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Netflix's Live-Action Death Note Film Director Deletes Twitter After Harassment

posted on by Jennifer Sherman

Although Death Note manga creators Tsugumi Ohba and Takeshi Obata had some positive words for Netflix's live-action Death Note film, it has received mixed reviews from fans and critics. In addition to whitewashing complaints, the film has faced criticism for plot changes and the Seattle setting. Some disappointed fans decided to express their frustrations to the film's director Adam Wingard on his Twitter account.

However, it seems some people took their criticism to extremes, causing Wingard to delete his Twitter account. In addition to harsh criticism, Wingard apparently received death threats on Twitter in response to the film adaptation. Just before his account disappeared from the social networking service, Wingard posted one final Tweet that read, "It's time to switch gears over to GvK. Going dark." He was referring to his next project, Godzilla vs. Kong.

In the days leading up to that, though, Wingard reportedly tweeted some responses to "trolls" he viewed as unreasonably lashing out at him. One Tweet from August 26 read, “Sorry trolls but the artist always wins in the long run.” He then reportedly wrote, “I love how many people feel personally attacked by this tweet. Its [sic] almost like troll bait. Those that bit expose themselves.” To clarify his willingness to receive constructive criticism, Wingard reportedly said, "Film criticism is different than b*tching at filmmakers on twitter.”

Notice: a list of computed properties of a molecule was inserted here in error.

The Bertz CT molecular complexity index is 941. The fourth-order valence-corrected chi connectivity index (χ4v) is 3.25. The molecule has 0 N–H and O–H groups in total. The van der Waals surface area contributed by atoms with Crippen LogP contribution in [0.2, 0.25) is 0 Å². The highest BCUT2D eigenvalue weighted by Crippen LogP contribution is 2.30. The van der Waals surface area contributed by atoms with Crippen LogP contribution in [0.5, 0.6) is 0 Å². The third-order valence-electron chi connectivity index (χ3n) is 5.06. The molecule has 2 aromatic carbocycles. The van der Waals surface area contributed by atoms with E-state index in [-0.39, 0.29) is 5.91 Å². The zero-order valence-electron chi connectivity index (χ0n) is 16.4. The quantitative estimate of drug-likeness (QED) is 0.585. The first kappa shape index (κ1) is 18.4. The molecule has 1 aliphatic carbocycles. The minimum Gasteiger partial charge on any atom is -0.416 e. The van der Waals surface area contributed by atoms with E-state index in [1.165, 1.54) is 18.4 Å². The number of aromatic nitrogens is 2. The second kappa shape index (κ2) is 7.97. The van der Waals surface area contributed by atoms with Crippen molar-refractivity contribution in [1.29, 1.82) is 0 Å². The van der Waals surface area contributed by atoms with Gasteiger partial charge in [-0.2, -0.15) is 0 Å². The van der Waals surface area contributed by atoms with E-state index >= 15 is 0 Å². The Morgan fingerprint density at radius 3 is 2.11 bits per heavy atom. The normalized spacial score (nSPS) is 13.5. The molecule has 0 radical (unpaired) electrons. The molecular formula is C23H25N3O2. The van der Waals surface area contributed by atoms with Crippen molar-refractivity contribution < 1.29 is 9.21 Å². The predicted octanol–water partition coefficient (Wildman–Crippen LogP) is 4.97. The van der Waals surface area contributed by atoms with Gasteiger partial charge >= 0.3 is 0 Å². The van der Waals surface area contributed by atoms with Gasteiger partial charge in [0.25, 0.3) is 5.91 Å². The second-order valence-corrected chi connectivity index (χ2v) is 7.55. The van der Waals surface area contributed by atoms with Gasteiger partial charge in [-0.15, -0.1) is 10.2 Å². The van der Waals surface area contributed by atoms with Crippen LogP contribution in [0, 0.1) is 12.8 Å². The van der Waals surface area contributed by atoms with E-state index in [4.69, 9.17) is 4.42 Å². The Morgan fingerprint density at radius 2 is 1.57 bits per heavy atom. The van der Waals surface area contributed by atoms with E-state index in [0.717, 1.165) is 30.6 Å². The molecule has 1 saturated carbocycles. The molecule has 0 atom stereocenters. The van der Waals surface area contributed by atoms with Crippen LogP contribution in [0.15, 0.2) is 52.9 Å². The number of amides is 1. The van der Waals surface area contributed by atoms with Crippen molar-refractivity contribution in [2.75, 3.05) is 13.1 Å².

While it's understandable that fans of the original Death Note manga and anime were upset about the changes made to the work they admire, many Twitter users agree with Wingard that harassing the director was inappropriate. Here are some tweeted responses to Wingard deleting his account:

The film premiered via streaming on Netflix on August 25. It stars Nat Wolff as Light Turner, Keith Stanfield as L, Margaret Qualley as Mia Sutton, Willem Dafoe as the voice of Ryuk, Paul Nakauchi as Watari, and Shea Whigham as James Turner.

Wingard said in an interview on the day the film debuted that he had "pitched it as at least a two-film series, maybe three." However, he went on to say the first film is designed as a "closed loop" as "sequels are never guaranteed."

In addition to previous film, novel, game, musical, and other adaptations, German publisher Lübbe is adapting Death Note into a 12-hour audio drama. The drama will be have both English and German versions.

[Via AICN Anime, ComicBook]

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